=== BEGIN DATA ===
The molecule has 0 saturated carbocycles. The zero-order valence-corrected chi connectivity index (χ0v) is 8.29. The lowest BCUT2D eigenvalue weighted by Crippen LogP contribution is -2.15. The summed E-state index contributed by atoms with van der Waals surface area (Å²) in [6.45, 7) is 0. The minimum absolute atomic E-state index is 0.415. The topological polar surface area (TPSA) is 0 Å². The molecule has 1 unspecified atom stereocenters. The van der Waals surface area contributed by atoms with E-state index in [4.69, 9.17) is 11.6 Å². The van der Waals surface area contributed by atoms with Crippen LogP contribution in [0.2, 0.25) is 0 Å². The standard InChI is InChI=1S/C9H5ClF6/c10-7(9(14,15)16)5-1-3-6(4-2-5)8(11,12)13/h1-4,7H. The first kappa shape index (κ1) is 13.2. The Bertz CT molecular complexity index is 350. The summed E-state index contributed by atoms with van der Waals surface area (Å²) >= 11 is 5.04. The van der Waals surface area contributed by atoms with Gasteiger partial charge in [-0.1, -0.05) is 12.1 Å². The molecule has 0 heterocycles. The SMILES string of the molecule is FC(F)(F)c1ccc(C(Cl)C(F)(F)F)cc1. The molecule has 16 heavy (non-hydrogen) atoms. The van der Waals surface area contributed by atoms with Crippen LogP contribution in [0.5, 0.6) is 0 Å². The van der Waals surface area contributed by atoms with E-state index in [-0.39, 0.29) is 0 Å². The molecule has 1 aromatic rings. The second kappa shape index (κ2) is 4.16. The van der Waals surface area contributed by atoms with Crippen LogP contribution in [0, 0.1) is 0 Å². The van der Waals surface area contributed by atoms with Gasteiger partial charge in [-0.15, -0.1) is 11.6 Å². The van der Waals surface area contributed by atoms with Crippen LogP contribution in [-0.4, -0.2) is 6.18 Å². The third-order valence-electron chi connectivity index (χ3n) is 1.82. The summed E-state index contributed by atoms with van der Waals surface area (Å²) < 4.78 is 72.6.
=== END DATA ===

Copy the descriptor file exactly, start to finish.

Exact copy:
The molecule has 0 saturated carbocycles. The zero-order valence-corrected chi connectivity index (χ0v) is 8.29. The lowest BCUT2D eigenvalue weighted by Crippen LogP contribution is -2.15. The summed E-state index contributed by atoms with van der Waals surface area (Å²) in [6.45, 7) is 0. The minimum absolute atomic E-state index is 0.415. The topological polar surface area (TPSA) is 0 Å². The molecule has 1 unspecified atom stereocenters. The van der Waals surface area contributed by atoms with E-state index in [4.69, 9.17) is 11.6 Å². The van der Waals surface area contributed by atoms with Crippen LogP contribution in [0.2, 0.25) is 0 Å². The standard InChI is InChI=1S/C9H5ClF6/c10-7(9(14,15)16)5-1-3-6(4-2-5)8(11,12)13/h1-4,7H. The first kappa shape index (κ1) is 13.2. The Bertz CT molecular complexity index is 350. The summed E-state index contributed by atoms with van der Waals surface area (Å²) >= 11 is 5.04. The van der Waals surface area contributed by atoms with Gasteiger partial charge in [-0.1, -0.05) is 12.1 Å². The molecule has 0 heterocycles. The SMILES string of the molecule is FC(F)(F)c1ccc(C(Cl)C(F)(F)F)cc1. The molecule has 16 heavy (non-hydrogen) atoms. The van der Waals surface area contributed by atoms with Crippen LogP contribution in [0.5, 0.6) is 0 Å². The van der Waals surface area contributed by atoms with E-state index in [-0.39, 0.29) is 0 Å². The molecule has 1 aromatic rings. The second kappa shape index (κ2) is 4.16. The van der Waals surface area contributed by atoms with Crippen LogP contribution in [0, 0.1) is 0 Å². The van der Waals surface area contributed by atoms with Gasteiger partial charge in [-0.15, -0.1) is 11.6 Å². The van der Waals surface area contributed by atoms with Crippen LogP contribution in [-0.4, -0.2) is 6.18 Å². The third-order valence-electron chi connectivity index (χ3n) is 1.82. The summed E-state index contributed by atoms with van der Waals surface area (Å²) < 4.78 is 72.6.